There are three types of medical malpractice policies. Occurrence, Claims-Made or Prepaid Tail Policies.
An occurrence policy is the same type of policy you would carry for your general liability, homeowners or automobile insurance. The policy that provides coverage will depend on when the alleged malpractice occurred. If you performed a procedure in 2014 and a lawsuit is brought against you in 2016, the policy you had in 2014 would respond to the claim. An extended reporting period endorsement (tail) is not needed on an occurrence policy. Think of it as being built into the cost of the policy.
With a claims-made policy, coverage is determined when a claim is brought against you. The policy you have when a claim is made against you is the policy that covers you. If you performed a procedure in 2014 and a lawsuit is brought against you in 2016, the policy you have in 2016 would respond to the claim. A claims-made policy will include a retroactive date – the date the claims-made policy first started. A claim that is reported against you must have occurred after the retroactive date and be reported during the policy period. When the policy is cancelled, an extended reporting period (tail) is needed to cover the future claims that have yet to be filed against you. Tails can range from free due to retirement, disability or death to between 100% and 350% of the current premium. Costs fluctuate significantly depending on the carrier. The claims-made policy typically provides significant savings over an occurrence policy over the first 5 years. Depending on the carrier, this savings may offset or cover the cost of the tail.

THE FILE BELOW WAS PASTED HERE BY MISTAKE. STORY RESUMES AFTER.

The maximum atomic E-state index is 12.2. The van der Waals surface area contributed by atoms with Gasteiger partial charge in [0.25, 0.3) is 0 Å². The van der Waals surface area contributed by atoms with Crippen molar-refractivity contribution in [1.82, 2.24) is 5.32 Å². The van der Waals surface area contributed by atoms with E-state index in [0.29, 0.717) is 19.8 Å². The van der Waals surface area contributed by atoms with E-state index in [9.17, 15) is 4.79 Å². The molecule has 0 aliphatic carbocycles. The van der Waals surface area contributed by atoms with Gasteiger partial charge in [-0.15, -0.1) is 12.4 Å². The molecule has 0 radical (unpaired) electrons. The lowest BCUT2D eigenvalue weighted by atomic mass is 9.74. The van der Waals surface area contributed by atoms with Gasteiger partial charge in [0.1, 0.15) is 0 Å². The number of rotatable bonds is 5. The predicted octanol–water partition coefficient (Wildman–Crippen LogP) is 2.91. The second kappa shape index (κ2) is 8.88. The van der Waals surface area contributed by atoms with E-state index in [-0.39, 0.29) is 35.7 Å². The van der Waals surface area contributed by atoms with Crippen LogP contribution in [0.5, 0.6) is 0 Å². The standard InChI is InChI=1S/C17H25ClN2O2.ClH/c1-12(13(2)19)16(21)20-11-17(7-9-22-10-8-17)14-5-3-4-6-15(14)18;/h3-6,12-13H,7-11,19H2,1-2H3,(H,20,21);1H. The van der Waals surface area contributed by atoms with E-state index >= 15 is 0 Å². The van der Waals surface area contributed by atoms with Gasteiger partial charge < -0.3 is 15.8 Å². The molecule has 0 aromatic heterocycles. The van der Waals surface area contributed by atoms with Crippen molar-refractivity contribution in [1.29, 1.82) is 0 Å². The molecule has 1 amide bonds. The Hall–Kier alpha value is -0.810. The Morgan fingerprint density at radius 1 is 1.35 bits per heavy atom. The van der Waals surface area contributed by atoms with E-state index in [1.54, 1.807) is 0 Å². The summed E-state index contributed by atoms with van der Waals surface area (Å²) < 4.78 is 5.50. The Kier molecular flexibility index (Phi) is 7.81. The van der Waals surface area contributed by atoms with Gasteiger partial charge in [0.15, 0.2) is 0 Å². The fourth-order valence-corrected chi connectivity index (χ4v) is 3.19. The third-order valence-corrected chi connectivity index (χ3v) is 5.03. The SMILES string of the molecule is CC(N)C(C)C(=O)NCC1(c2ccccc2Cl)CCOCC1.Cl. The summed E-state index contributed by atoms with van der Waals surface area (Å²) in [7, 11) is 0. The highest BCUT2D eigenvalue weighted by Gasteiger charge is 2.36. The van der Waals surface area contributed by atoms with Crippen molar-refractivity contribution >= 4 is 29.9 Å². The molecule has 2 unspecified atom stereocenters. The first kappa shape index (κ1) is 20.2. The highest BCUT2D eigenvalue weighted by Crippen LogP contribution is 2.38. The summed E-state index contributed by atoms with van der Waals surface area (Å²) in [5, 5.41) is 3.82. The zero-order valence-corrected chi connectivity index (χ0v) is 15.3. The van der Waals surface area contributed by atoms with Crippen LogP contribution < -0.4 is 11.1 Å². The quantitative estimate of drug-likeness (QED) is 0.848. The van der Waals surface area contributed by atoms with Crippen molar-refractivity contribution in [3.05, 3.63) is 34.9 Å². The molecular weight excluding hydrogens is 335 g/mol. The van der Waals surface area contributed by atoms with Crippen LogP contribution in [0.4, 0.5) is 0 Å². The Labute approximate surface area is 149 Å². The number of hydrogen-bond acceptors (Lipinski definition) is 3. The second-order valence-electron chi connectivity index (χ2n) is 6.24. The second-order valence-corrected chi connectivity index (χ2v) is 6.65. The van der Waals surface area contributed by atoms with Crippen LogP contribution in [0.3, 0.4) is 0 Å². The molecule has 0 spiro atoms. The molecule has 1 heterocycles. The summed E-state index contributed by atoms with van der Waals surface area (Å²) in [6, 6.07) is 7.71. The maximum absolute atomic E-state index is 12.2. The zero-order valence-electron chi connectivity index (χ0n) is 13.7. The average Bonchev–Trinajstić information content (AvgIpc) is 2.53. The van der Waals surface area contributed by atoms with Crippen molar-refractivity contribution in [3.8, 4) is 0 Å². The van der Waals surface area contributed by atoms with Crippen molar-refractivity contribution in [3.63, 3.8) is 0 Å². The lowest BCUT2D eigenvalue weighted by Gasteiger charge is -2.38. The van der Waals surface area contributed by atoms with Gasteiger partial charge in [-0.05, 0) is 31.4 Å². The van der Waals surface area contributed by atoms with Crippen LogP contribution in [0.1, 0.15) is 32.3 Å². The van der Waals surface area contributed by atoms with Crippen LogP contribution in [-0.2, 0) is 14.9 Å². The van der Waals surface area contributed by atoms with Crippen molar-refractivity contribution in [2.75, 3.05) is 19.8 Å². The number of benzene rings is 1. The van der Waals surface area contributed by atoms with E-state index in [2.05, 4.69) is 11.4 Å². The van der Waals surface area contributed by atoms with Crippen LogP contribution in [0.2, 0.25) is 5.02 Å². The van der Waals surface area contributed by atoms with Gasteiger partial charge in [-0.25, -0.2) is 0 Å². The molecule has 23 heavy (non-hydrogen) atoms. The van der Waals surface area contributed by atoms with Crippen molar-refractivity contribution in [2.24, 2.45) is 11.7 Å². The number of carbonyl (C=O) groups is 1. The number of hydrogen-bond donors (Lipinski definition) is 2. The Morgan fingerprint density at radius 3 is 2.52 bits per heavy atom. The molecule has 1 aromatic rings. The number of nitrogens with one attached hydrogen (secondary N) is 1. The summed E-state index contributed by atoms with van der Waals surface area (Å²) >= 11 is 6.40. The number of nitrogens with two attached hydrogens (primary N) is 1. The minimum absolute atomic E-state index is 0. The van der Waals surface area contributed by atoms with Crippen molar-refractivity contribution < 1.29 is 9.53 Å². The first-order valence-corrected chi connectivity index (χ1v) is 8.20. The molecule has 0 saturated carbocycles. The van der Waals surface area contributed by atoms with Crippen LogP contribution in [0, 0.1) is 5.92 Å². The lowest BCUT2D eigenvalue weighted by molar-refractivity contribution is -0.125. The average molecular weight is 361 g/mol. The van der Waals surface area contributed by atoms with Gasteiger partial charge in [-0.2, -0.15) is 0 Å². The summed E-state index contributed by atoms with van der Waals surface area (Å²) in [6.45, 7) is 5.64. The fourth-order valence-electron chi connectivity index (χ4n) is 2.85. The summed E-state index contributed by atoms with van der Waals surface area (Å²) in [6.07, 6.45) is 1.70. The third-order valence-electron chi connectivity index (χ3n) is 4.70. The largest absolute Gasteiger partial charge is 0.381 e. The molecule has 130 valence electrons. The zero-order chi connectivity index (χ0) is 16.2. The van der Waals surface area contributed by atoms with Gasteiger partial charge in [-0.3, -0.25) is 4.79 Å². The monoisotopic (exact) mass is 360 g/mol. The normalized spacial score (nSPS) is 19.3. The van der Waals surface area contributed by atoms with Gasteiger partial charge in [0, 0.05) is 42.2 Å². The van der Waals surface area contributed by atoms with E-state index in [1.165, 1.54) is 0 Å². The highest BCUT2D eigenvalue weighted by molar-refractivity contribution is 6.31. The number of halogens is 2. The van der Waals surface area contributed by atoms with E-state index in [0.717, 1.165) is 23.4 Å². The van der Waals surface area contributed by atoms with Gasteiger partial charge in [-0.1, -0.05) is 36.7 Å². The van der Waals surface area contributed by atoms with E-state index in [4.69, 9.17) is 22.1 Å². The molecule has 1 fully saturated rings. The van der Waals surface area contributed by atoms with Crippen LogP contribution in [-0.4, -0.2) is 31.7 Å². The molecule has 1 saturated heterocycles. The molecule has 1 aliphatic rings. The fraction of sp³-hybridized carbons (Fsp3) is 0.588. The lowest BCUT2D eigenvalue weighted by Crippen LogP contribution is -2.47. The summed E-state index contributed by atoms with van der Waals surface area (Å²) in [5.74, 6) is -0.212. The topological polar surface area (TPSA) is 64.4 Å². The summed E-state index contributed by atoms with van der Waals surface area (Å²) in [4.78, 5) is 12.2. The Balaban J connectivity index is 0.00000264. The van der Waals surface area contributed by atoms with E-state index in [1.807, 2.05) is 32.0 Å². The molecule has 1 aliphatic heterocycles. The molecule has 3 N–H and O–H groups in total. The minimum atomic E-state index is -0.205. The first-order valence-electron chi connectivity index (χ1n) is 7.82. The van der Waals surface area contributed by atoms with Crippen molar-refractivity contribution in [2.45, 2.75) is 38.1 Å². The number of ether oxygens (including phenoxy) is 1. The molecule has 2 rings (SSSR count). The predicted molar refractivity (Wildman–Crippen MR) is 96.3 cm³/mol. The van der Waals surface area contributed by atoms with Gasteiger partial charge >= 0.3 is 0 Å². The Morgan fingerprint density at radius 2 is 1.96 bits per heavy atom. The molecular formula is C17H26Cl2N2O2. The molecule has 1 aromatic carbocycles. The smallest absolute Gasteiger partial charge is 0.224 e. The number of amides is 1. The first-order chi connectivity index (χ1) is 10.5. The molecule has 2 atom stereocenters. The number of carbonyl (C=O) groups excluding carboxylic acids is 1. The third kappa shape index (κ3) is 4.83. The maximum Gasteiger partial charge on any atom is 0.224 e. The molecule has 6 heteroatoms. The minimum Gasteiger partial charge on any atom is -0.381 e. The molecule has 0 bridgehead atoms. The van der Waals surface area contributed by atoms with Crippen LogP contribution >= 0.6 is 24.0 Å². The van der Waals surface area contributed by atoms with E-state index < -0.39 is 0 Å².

A modified claims-made policy is a claims-made policy that has the tail cost built into the policy premium. Once the policy is cancelled, the carrier will issue a tail free of charge. There is no savings in the first 5 years and no opportunity to earn a free tail.